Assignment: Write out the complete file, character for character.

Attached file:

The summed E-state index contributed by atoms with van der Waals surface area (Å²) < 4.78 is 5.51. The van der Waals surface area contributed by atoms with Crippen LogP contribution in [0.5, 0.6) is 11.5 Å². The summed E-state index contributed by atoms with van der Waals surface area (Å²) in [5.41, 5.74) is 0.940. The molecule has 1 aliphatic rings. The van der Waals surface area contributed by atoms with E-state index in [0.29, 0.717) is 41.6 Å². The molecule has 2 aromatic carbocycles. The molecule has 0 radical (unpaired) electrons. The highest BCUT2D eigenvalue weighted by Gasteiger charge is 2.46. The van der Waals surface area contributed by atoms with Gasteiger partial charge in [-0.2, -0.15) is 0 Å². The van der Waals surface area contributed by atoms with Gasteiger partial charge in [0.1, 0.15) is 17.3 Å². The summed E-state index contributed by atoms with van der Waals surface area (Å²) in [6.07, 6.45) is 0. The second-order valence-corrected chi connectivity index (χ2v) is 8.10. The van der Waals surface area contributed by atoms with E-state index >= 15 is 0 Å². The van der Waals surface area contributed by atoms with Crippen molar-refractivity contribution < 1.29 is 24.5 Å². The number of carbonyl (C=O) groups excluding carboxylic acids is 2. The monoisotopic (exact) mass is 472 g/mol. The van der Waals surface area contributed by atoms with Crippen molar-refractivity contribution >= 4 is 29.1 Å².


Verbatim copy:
The summed E-state index contributed by atoms with van der Waals surface area (Å²) < 4.78 is 5.51. The van der Waals surface area contributed by atoms with Crippen LogP contribution in [0.5, 0.6) is 11.5 Å². The summed E-state index contributed by atoms with van der Waals surface area (Å²) in [5.41, 5.74) is 0.940. The molecule has 1 aliphatic rings. The van der Waals surface area contributed by atoms with E-state index in [0.29, 0.717) is 41.6 Å². The molecule has 2 aromatic carbocycles. The molecule has 0 radical (unpaired) electrons. The highest BCUT2D eigenvalue weighted by Gasteiger charge is 2.46. The van der Waals surface area contributed by atoms with Gasteiger partial charge in [-0.2, -0.15) is 0 Å². The van der Waals surface area contributed by atoms with Gasteiger partial charge in [0.1, 0.15) is 17.3 Å². The summed E-state index contributed by atoms with van der Waals surface area (Å²) in [6.07, 6.45) is 0. The second-order valence-corrected chi connectivity index (χ2v) is 8.10. The van der Waals surface area contributed by atoms with E-state index >= 15 is 0 Å². The van der Waals surface area contributed by atoms with Crippen molar-refractivity contribution < 1.29 is 24.5 Å². The number of carbonyl (C=O) groups excluding carboxylic acids is 2. The monoisotopic (exact) mass is 472 g/mol. The van der Waals surface area contributed by atoms with Crippen molar-refractivity contribution >= 4 is 29.1 Å².